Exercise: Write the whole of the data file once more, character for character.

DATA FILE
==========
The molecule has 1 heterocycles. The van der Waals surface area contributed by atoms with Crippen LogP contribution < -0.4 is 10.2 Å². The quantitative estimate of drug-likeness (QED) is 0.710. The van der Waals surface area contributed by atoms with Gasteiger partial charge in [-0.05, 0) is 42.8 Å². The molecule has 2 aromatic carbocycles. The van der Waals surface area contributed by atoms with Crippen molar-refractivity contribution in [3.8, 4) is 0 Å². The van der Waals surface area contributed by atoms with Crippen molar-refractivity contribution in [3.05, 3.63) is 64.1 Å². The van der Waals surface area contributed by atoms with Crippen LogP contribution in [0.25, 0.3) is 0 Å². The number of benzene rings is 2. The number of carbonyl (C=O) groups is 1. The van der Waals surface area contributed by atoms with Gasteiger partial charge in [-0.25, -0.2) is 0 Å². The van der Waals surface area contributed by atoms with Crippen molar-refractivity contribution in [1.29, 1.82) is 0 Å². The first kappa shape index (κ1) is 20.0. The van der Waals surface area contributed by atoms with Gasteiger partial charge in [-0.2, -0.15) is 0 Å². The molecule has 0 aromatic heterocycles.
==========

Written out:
The molecule has 1 heterocycles. The van der Waals surface area contributed by atoms with Crippen LogP contribution < -0.4 is 10.2 Å². The quantitative estimate of drug-likeness (QED) is 0.710. The van der Waals surface area contributed by atoms with Gasteiger partial charge in [-0.05, 0) is 42.8 Å². The molecule has 2 aromatic carbocycles. The van der Waals surface area contributed by atoms with Crippen molar-refractivity contribution in [3.8, 4) is 0 Å². The van der Waals surface area contributed by atoms with Crippen molar-refractivity contribution in [3.05, 3.63) is 64.1 Å². The van der Waals surface area contributed by atoms with Crippen LogP contribution in [0.25, 0.3) is 0 Å². The number of benzene rings is 2. The number of carbonyl (C=O) groups is 1. The van der Waals surface area contributed by atoms with Gasteiger partial charge in [-0.25, -0.2) is 0 Å². The van der Waals surface area contributed by atoms with Crippen molar-refractivity contribution in [1.29, 1.82) is 0 Å². The first kappa shape index (κ1) is 20.0. The van der Waals surface area contributed by atoms with Gasteiger partial charge in [-0.2, -0.15) is 0 Å². The molecule has 0 aromatic heterocycles.